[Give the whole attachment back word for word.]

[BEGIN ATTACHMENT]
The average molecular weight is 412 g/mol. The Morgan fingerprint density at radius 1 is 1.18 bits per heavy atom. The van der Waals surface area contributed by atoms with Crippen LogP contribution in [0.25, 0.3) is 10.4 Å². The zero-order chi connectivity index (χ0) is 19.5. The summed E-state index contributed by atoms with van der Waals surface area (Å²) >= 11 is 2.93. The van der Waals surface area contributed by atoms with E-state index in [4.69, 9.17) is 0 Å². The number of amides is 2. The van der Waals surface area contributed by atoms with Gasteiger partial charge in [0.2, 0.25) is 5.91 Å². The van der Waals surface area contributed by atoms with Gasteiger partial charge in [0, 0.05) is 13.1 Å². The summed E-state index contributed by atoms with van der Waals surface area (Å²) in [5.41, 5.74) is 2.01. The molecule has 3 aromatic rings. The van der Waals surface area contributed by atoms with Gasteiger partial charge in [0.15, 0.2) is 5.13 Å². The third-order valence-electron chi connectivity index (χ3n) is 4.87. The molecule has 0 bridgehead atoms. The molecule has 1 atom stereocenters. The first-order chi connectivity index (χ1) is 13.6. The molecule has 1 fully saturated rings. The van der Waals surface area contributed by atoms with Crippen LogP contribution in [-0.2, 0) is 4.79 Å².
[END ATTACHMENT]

The average molecular weight is 412 g/mol. The Morgan fingerprint density at radius 1 is 1.18 bits per heavy atom. The van der Waals surface area contributed by atoms with Crippen LogP contribution in [0.25, 0.3) is 10.4 Å². The zero-order chi connectivity index (χ0) is 19.5. The summed E-state index contributed by atoms with van der Waals surface area (Å²) >= 11 is 2.93. The van der Waals surface area contributed by atoms with E-state index in [4.69, 9.17) is 0 Å². The number of amides is 2. The van der Waals surface area contributed by atoms with Gasteiger partial charge in [0.2, 0.25) is 5.91 Å². The van der Waals surface area contributed by atoms with Gasteiger partial charge in [0, 0.05) is 13.1 Å². The summed E-state index contributed by atoms with van der Waals surface area (Å²) in [5.41, 5.74) is 2.01. The molecule has 3 aromatic rings. The van der Waals surface area contributed by atoms with Gasteiger partial charge in [0.15, 0.2) is 5.13 Å². The third-order valence-electron chi connectivity index (χ3n) is 4.87. The molecule has 0 bridgehead atoms. The molecule has 1 atom stereocenters. The first-order chi connectivity index (χ1) is 13.6. The molecule has 1 fully saturated rings. The van der Waals surface area contributed by atoms with Crippen LogP contribution in [-0.2, 0) is 4.79 Å².